UK Car Lending

FirstFT: fears over Chinese property developer scare investors

Global Updates

Hello. This article is an on-site version of our FirstFT newsletter. Subscribe to our Asia, Europe / Africa or Americas edition to receive it straight to your inbox every morning of the week. You can reach us at [email protected]

The S&P 500 had its worst day since May yesterday as a liquidity crisis at one of China’s largest real estate developers scared investors.

Shares of Evergrande, the world’s most leveraged real estate developer, closed down 10% in Hong Kong to their lowest level since May 2010. Sell-triggered share price falls in Asia, in Europe and the United States and raised questions about the health of the Chinese real estate industry and the economy in general.

The liquidation hit the entire market, with just 50 stocks of the benchmark S&P 500 ending the day in the green. The index fell 2.9% at the start of the session before recovering some of the losses in the afternoon to close 1.7% lower at 4,357.73.

Sales eased today in Asia and Europe, but Evergrande shares fell another 7% in Hong Kong as investors braced for a possible default.

Evergrande has over $ 300 billion in obligations to creditors and other businesses and 778 projects underway in 223 cities. A deadline for paying interest on its offshore bonds is looming on Thursday.

Meanwhile, the FT reports today that executives at the struggling Chinese real estate developer have admitted that the billions of dollars raised by selling wealth management products to retail investors have been used to fill funding gaps and even to reimburse other wealth management investors.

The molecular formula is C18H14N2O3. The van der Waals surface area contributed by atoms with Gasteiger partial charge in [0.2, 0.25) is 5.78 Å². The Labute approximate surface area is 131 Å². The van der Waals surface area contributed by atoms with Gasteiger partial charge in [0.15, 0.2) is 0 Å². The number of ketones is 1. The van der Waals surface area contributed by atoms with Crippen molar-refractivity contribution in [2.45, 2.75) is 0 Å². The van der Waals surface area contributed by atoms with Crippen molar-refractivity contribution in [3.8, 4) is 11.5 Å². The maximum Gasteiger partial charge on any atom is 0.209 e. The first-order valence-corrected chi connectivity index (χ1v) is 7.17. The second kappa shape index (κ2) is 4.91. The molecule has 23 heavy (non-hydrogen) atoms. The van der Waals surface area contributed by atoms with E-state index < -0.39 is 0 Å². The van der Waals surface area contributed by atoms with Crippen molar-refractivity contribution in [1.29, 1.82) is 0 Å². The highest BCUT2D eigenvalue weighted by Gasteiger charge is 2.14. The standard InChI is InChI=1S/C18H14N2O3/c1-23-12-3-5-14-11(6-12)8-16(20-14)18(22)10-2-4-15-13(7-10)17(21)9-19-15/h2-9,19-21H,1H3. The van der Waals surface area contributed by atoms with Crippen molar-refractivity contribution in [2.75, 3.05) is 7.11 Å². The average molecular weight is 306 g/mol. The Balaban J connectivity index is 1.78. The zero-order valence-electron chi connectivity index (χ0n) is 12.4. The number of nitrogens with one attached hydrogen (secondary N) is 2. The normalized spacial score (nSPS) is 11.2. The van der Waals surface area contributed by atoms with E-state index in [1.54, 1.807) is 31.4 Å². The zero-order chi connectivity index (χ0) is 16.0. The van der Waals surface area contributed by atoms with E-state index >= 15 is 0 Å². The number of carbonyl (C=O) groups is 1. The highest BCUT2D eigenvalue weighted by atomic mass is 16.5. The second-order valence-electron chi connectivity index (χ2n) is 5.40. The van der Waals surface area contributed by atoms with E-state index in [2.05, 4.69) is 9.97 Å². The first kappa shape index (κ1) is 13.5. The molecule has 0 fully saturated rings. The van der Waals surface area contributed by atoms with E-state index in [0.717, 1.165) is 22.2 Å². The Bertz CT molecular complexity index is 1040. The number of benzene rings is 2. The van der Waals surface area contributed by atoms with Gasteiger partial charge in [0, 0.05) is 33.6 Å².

• James Kynge: Beijing is engaged in a very delicate exercise, writes our global editor China. He must inflict enough pain to show he is serious about curbing reckless lending in the overheated real estate market, but not to the point of making it one of the most important engines of dying economic growth.

Five other articles in the news

1. Trudeau is re-elected but fails to get the majority Canadian broadcast networks predict Justin Trudeau will win a third term as prime minister, but his Liberal party has failed to secure enough seats to form a majority in Parliament. The Liberals are on course to win 156 seats, up from 155 after the last election in 2019. The Conservatives, led by Erin O’Toole, are expected to win 122 seats, up from 119.

Officials count special ballots during the federal election at Elections Canada's distribution center in Ottawa, Ontario

Officials count special ballots during the federal election at Elections Canada’s distribution center in Ottawa, Ontario © Bloomberg

2. Universal Music shares a boom for its Amsterdam debut Shares of the world’s largest music label jumped 40% on their first day of listing on Amsterdam’s Euronext stock exchange, valuing the company at € 45.4 billion. Universal Managing Director Lucian Grainge is on the line for a big win.

3. Shell accepts $ 9.5 billion Permian Basin sale Royal Dutch Shell has agreed to sell its operations in the Permian Basin, the largest oil field in the United States, to rival ConocoPhillips for $ 9.5 billion in cash. The Anglo-Dutch oil supermajor is under intense pressure to accelerate the move away from fossil fuels after a Dutch court ordered the company to reduce its net carbon pollution by 45% from 2019 levels by 2030.

4. Coinbase abandons the loan product Coinbase has scrapped plans to launch a new digital asset lending product, giving in to pressure from U.S. securities regulators who warned it was an unregistered security that prompted them to take action in justice.

5. Europe weighs its aid plan to cope with soaring gas prices Soaring gas and electricity costs are forcing European governments to discuss billions of euros in aid to stricken households and suppliers, as concern mounts over a worsening winter energy crisis.